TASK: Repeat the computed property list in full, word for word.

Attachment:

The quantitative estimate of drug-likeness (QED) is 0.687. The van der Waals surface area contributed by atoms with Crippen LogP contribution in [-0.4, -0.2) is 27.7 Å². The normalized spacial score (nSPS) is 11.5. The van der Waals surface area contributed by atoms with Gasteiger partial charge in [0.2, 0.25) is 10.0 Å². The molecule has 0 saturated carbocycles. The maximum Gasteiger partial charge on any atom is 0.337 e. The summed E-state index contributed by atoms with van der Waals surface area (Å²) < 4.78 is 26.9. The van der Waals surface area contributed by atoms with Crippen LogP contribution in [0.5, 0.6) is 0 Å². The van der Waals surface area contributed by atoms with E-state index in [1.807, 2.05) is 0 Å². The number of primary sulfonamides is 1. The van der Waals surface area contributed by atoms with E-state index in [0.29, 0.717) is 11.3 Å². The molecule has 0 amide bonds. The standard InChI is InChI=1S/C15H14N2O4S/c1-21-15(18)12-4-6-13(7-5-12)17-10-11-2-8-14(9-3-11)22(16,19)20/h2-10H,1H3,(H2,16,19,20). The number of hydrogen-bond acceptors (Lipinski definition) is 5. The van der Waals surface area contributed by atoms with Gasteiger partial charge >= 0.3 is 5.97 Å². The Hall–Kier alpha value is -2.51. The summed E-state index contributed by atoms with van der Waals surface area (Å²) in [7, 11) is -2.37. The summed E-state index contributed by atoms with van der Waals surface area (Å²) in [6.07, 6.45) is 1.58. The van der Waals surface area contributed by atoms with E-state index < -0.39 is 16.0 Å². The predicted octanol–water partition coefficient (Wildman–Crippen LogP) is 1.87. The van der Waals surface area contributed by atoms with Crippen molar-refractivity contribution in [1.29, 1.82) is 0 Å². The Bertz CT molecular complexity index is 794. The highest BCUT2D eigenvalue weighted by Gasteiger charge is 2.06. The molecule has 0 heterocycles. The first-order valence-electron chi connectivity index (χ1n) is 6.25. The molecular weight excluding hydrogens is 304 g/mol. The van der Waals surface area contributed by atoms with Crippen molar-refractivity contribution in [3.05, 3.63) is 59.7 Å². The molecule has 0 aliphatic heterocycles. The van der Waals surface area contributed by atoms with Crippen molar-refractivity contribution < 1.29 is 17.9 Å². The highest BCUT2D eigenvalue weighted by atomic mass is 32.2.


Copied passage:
The quantitative estimate of drug-likeness (QED) is 0.687. The van der Waals surface area contributed by atoms with Crippen LogP contribution in [-0.4, -0.2) is 27.7 Å². The normalized spacial score (nSPS) is 11.5. The van der Waals surface area contributed by atoms with Gasteiger partial charge in [0.2, 0.25) is 10.0 Å². The molecule has 0 saturated carbocycles. The maximum Gasteiger partial charge on any atom is 0.337 e. The summed E-state index contributed by atoms with van der Waals surface area (Å²) < 4.78 is 26.9. The van der Waals surface area contributed by atoms with Crippen LogP contribution in [0.5, 0.6) is 0 Å². The van der Waals surface area contributed by atoms with E-state index in [1.807, 2.05) is 0 Å². The number of primary sulfonamides is 1. The van der Waals surface area contributed by atoms with E-state index in [0.29, 0.717) is 11.3 Å². The molecule has 0 amide bonds. The standard InChI is InChI=1S/C15H14N2O4S/c1-21-15(18)12-4-6-13(7-5-12)17-10-11-2-8-14(9-3-11)22(16,19)20/h2-10H,1H3,(H2,16,19,20). The number of hydrogen-bond acceptors (Lipinski definition) is 5. The van der Waals surface area contributed by atoms with Gasteiger partial charge >= 0.3 is 5.97 Å². The Hall–Kier alpha value is -2.51. The summed E-state index contributed by atoms with van der Waals surface area (Å²) in [7, 11) is -2.37. The summed E-state index contributed by atoms with van der Waals surface area (Å²) in [6.07, 6.45) is 1.58. The van der Waals surface area contributed by atoms with E-state index < -0.39 is 16.0 Å². The predicted octanol–water partition coefficient (Wildman–Crippen LogP) is 1.87. The van der Waals surface area contributed by atoms with Crippen molar-refractivity contribution in [1.29, 1.82) is 0 Å². The Bertz CT molecular complexity index is 794. The highest BCUT2D eigenvalue weighted by Gasteiger charge is 2.06. The molecule has 0 heterocycles. The first-order valence-electron chi connectivity index (χ1n) is 6.25. The molecular weight excluding hydrogens is 304 g/mol. The van der Waals surface area contributed by atoms with Crippen molar-refractivity contribution in [3.05, 3.63) is 59.7 Å². The molecule has 0 aliphatic heterocycles. The van der Waals surface area contributed by atoms with Crippen molar-refractivity contribution < 1.29 is 17.9 Å². The highest BCUT2D eigenvalue weighted by atomic mass is 32.2.